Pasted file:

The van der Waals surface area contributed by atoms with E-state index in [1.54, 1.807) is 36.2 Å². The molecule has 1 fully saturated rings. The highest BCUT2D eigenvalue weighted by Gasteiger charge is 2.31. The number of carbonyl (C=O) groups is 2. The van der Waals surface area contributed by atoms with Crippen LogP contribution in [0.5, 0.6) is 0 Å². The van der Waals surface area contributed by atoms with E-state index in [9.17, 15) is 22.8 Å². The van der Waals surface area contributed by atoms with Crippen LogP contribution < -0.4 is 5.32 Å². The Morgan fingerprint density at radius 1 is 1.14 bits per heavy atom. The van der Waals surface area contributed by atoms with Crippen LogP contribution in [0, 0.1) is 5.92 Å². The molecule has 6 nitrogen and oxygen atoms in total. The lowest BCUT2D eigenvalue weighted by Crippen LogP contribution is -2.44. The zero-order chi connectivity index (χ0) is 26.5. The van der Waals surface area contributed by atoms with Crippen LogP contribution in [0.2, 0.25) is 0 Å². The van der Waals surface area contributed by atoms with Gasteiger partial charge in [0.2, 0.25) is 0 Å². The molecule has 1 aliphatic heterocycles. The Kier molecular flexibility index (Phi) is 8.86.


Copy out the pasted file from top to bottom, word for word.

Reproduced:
The van der Waals surface area contributed by atoms with E-state index in [1.54, 1.807) is 36.2 Å². The molecule has 1 fully saturated rings. The highest BCUT2D eigenvalue weighted by Gasteiger charge is 2.31. The number of carbonyl (C=O) groups is 2. The van der Waals surface area contributed by atoms with Crippen LogP contribution in [0.5, 0.6) is 0 Å². The van der Waals surface area contributed by atoms with E-state index in [9.17, 15) is 22.8 Å². The van der Waals surface area contributed by atoms with Crippen LogP contribution < -0.4 is 5.32 Å². The Morgan fingerprint density at radius 1 is 1.14 bits per heavy atom. The van der Waals surface area contributed by atoms with Crippen LogP contribution in [0, 0.1) is 5.92 Å². The molecule has 6 nitrogen and oxygen atoms in total. The lowest BCUT2D eigenvalue weighted by Crippen LogP contribution is -2.44. The zero-order chi connectivity index (χ0) is 26.5. The van der Waals surface area contributed by atoms with Crippen LogP contribution in [0.2, 0.25) is 0 Å². The van der Waals surface area contributed by atoms with Gasteiger partial charge in [0.2, 0.25) is 0 Å². The molecule has 1 aliphatic heterocycles. The Kier molecular flexibility index (Phi) is 8.86.